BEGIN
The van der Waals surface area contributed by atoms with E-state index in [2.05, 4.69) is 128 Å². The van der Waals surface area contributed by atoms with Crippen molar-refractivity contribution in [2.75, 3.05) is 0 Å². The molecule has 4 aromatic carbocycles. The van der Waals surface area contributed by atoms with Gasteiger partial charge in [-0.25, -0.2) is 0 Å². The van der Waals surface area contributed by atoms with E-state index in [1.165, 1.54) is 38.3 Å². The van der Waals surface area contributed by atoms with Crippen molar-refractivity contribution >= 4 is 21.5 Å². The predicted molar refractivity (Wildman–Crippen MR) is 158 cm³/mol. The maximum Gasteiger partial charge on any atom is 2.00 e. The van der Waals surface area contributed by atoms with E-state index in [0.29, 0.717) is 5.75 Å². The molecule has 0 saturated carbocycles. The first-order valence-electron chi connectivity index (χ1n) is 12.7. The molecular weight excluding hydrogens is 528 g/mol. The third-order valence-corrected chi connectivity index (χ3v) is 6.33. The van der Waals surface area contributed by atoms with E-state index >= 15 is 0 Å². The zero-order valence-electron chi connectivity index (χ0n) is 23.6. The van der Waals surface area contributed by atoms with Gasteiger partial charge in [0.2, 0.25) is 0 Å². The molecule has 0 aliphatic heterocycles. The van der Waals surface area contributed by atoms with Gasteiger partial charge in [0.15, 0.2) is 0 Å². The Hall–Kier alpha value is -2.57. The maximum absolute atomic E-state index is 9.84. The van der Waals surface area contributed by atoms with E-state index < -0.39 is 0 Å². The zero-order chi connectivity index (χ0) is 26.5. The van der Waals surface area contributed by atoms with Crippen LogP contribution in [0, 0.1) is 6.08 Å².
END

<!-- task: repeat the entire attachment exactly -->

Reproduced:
The van der Waals surface area contributed by atoms with E-state index in [2.05, 4.69) is 128 Å². The van der Waals surface area contributed by atoms with Crippen molar-refractivity contribution in [2.75, 3.05) is 0 Å². The molecule has 4 aromatic carbocycles. The van der Waals surface area contributed by atoms with Gasteiger partial charge in [-0.25, -0.2) is 0 Å². The van der Waals surface area contributed by atoms with E-state index in [1.165, 1.54) is 38.3 Å². The van der Waals surface area contributed by atoms with Crippen molar-refractivity contribution >= 4 is 21.5 Å². The predicted molar refractivity (Wildman–Crippen MR) is 158 cm³/mol. The maximum Gasteiger partial charge on any atom is 2.00 e. The van der Waals surface area contributed by atoms with E-state index in [0.29, 0.717) is 5.75 Å². The molecule has 0 saturated carbocycles. The first-order valence-electron chi connectivity index (χ1n) is 12.7. The molecular weight excluding hydrogens is 528 g/mol. The third-order valence-corrected chi connectivity index (χ3v) is 6.33. The van der Waals surface area contributed by atoms with E-state index >= 15 is 0 Å². The zero-order valence-electron chi connectivity index (χ0n) is 23.6. The van der Waals surface area contributed by atoms with Gasteiger partial charge in [0.2, 0.25) is 0 Å². The molecule has 0 aliphatic heterocycles. The van der Waals surface area contributed by atoms with Gasteiger partial charge in [0.15, 0.2) is 0 Å². The Hall–Kier alpha value is -2.57. The maximum absolute atomic E-state index is 9.84. The van der Waals surface area contributed by atoms with E-state index < -0.39 is 0 Å². The zero-order chi connectivity index (χ0) is 26.5. The van der Waals surface area contributed by atoms with Crippen LogP contribution in [0, 0.1) is 6.08 Å².